Why guilt is so common after a bereavement
Written by listed counsellor/psychotherapist: Mark Redwood, BA (Hons) Counselling
29th November, 20150 Comments
Guilt is a very common feeling after a bereavement. Guilt is about something we have done, or feel we should have done. We normally discharge feelings of guilt by making restitution. We might say sorry or do something to make it up to the person, but when the person has died that possibility is denied to us.
Very often following a bereavement, we feel guilty about something that in the circumstances we could not change or have done differently. A parent lends their car to their child, only for them to be killed in a sudden accident no one could have predicted. Your partner says that they are feeling unwell, and dies later from a heart attack. The guilt is often expressed as, "if only I hadn't lent them my car, she would still be here" or "if only I had made them go to hospital, he would still be here".
What makes these feelings of guilt possible is how we have the ability to re-imagine the past and to imagine possible futures. This ability is what makes us uniquely human. Just as we have the ability to imagine ourselves as being 20 again, flying to the moon, or what a future relationship might be like, so we can imagine how our past could be different. The parent who is feeling guilty is imagining a past where they didn't hand over the keys, or one where a reluctant partner was made to go to the hospital.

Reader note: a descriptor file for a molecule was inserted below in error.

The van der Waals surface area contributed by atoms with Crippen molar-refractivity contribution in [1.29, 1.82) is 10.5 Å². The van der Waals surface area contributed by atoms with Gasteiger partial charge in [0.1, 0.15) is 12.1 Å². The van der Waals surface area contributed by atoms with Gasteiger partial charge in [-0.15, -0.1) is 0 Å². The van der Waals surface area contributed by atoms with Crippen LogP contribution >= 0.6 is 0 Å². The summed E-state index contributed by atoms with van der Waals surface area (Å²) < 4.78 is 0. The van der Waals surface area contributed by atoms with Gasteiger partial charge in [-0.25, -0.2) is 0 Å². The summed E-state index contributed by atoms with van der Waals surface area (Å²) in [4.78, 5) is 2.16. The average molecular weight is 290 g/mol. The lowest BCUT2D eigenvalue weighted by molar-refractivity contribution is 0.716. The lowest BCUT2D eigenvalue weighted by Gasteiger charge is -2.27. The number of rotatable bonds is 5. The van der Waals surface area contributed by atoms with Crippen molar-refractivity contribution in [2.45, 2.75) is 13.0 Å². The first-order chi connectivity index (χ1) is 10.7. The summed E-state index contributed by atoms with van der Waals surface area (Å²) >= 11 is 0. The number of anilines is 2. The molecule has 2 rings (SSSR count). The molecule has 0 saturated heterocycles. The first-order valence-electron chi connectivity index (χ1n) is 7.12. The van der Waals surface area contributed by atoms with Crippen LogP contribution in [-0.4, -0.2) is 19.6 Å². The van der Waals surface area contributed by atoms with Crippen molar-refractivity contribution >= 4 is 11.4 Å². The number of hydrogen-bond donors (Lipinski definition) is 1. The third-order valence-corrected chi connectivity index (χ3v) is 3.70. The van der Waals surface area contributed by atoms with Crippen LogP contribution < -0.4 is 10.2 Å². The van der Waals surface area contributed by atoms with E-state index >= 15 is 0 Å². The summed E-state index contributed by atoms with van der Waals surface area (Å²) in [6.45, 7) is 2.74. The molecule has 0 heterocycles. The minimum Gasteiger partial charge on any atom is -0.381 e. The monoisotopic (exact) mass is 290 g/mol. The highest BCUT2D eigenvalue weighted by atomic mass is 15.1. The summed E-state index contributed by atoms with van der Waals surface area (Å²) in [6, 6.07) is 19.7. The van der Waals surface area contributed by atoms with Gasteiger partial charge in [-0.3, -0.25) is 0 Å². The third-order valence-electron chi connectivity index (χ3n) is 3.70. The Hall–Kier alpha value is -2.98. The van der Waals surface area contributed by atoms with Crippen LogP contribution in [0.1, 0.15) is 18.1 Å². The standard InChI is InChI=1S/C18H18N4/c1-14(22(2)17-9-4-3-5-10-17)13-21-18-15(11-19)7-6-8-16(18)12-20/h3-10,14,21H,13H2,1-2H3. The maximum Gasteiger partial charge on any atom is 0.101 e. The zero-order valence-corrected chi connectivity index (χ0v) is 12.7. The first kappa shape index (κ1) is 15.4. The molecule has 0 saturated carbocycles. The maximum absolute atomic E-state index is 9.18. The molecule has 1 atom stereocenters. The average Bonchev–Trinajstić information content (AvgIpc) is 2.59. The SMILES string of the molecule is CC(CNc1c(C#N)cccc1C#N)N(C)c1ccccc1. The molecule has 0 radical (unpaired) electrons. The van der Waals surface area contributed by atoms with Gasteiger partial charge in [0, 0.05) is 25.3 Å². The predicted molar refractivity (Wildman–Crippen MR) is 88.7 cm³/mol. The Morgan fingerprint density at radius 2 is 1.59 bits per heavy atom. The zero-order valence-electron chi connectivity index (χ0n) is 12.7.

In these re-imaginings of the past, the person who is loved is kept alive. Grief is often understood as an adjustment to loss, however I prefer to understand grief as a continuation of love. Feelings of guilt is one of the ways we continue that love. In our internal world we keep the person we love alive and in relationship with us, by keeping alive the possibility we could have saved them. Giving up a feeling of guilt also means giving up this possibility.
What helps people with feelings of guilt is not so much understanding that there was nothing they could have done differently, rather it is much more about a focus on how they continue their relationship with the person they love. Counselling is one way a person can learn to manage and cope with feelings of grief and guilt: rather than feeling overwhelmed with emotion, they can learn how to understand it.
About the author
I am a humanistic counsellor, which means I believe we are born with the potential to lead full and rewarding lives. It's just that sometimes we can get stuck and need some help to get going again.
I have a BA (hons) in Counselling. My experience includes working with young people, bereavement, anxiety, depression, and anger.
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